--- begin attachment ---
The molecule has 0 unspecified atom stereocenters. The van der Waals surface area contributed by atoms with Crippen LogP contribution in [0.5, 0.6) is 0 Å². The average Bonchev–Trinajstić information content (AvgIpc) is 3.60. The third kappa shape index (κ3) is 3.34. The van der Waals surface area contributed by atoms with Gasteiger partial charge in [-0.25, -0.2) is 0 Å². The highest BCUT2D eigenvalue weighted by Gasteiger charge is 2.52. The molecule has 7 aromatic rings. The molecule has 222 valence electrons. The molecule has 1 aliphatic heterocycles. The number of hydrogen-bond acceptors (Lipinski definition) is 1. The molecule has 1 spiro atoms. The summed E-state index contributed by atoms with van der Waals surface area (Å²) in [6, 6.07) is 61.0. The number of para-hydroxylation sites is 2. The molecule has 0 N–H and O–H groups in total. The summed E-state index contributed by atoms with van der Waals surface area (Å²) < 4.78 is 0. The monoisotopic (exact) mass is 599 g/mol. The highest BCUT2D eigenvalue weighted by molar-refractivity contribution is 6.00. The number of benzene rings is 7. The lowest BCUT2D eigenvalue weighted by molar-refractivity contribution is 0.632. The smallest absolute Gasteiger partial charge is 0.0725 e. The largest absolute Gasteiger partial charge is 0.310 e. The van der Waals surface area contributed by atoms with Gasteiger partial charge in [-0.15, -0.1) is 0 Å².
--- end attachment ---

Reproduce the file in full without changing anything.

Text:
The molecule has 0 unspecified atom stereocenters. The van der Waals surface area contributed by atoms with Crippen LogP contribution in [0.5, 0.6) is 0 Å². The average Bonchev–Trinajstić information content (AvgIpc) is 3.60. The third kappa shape index (κ3) is 3.34. The van der Waals surface area contributed by atoms with Gasteiger partial charge in [-0.25, -0.2) is 0 Å². The highest BCUT2D eigenvalue weighted by Gasteiger charge is 2.52. The molecule has 7 aromatic rings. The molecule has 222 valence electrons. The molecule has 1 aliphatic heterocycles. The number of hydrogen-bond acceptors (Lipinski definition) is 1. The molecule has 1 spiro atoms. The summed E-state index contributed by atoms with van der Waals surface area (Å²) in [6, 6.07) is 61.0. The number of para-hydroxylation sites is 2. The molecule has 0 N–H and O–H groups in total. The summed E-state index contributed by atoms with van der Waals surface area (Å²) < 4.78 is 0. The monoisotopic (exact) mass is 599 g/mol. The highest BCUT2D eigenvalue weighted by molar-refractivity contribution is 6.00. The number of benzene rings is 7. The lowest BCUT2D eigenvalue weighted by molar-refractivity contribution is 0.632. The smallest absolute Gasteiger partial charge is 0.0725 e. The largest absolute Gasteiger partial charge is 0.310 e. The van der Waals surface area contributed by atoms with Gasteiger partial charge in [-0.15, -0.1) is 0 Å².